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Daily mail Article - The spoiled pupils who can’t behave.

Article taken from the Daily Mail, By Laura Clark – Education Correspondent
 
 
Middle-class parents are fuelling a crisis in classroom discipline by ‘buying off’ children with TV’s and computers, a teachers’ leader warned yesterday.
A generation of well off pupils is failing to accept the authority of teachers because they are used to being indulged at home, according to Dr Mary Bousted.
Her union will next week debate a motion calling on the Government to dock the child benefit of parents who fail to discipline their children and to force such mothers and fathers to attend parenting classes.
Members of the Association of Teachers and Lecturers will point out that disruptive pupils and their parents face almost no consequences for their actions.
They will spell out how teachers are routinely interrupted and sworn at, and sometimes assaulted, by pupils who have never been taught to give and take.
Other pupils turn up to school ‘dead tired’ because they have been allowed to stay up late.
Dr Bousted, the ATL’s general secretary, said parents had a duty to ensure their children were brought up understanding ‘how they should behave in school’.
She added: ‘it’s often the well off middle-class who buy off their children through the computers and televisions and everything that isolates them within the home. And then they are surprised when their child doesn’t come to school ready to learn.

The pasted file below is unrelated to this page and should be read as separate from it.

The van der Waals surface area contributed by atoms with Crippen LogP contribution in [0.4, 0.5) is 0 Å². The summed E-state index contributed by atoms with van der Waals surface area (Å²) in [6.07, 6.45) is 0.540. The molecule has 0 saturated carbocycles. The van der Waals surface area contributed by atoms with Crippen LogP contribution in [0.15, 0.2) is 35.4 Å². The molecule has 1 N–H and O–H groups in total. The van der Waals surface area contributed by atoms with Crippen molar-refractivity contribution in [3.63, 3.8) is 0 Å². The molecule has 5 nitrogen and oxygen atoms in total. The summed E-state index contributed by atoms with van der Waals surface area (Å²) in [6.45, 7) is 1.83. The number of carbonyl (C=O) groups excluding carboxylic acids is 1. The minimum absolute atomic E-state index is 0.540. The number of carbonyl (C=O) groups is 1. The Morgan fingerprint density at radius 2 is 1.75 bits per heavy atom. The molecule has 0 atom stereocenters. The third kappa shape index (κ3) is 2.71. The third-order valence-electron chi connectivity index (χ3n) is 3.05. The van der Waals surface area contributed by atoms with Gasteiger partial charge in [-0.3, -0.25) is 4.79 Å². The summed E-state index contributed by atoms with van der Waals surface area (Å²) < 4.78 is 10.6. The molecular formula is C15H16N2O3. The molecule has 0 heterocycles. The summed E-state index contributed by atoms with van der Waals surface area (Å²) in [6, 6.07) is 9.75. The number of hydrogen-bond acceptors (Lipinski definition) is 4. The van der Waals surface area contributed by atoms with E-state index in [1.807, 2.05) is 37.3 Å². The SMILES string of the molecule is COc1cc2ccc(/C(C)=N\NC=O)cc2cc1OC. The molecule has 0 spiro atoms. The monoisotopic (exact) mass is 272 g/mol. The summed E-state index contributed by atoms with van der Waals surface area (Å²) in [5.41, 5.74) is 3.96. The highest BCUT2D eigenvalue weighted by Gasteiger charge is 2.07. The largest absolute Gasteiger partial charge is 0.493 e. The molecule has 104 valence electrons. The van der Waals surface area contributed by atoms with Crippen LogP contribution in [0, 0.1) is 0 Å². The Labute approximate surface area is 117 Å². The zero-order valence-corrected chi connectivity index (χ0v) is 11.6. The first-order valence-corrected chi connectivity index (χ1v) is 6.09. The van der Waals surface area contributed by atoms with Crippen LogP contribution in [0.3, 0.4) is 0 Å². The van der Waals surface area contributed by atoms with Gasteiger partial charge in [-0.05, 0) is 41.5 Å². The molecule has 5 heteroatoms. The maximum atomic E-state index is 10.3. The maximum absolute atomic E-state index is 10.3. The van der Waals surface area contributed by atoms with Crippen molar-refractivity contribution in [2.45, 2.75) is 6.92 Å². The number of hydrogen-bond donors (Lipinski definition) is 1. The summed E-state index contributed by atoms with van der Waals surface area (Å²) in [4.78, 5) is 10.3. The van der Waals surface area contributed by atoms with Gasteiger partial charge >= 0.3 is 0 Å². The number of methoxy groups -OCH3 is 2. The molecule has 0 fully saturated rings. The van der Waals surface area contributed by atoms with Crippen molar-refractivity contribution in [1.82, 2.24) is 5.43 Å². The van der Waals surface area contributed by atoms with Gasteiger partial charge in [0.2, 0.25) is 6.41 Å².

She warned that children were leading ‘increasingly isolated lives’ at home, never having a family meal, having televisions and computers in their bedrooms, stuck for hours in their bedroom in front of the computer screen, and not learning about give and take within the family’.
Dr Bousted said: ‘If you don’t learn about give and take within the family you can’t learn about it in school, you can’t practise proper behaviour in school, where you ‘re not going to get exactly what you want, when you want, and how you want it.’
She said teachers ‘worked their socks off’ and then felt frustrated when parents failed to support them.
‘If you go into a pet shop you have to prove you are going to be able to take care of your dog before they sell you a puppy. But there is no minimum standard for being a parent, unless you are so awful the state takes the child away from you.
‘It’s not that children are born bad, it’s that when children behave badly at school, they are very often the results of very poor parenting.’
ATL members will debate a call next week for ‘the benefits system to be adjusted so that the parents of disruptive pupils lose part of their child benefit’.
 

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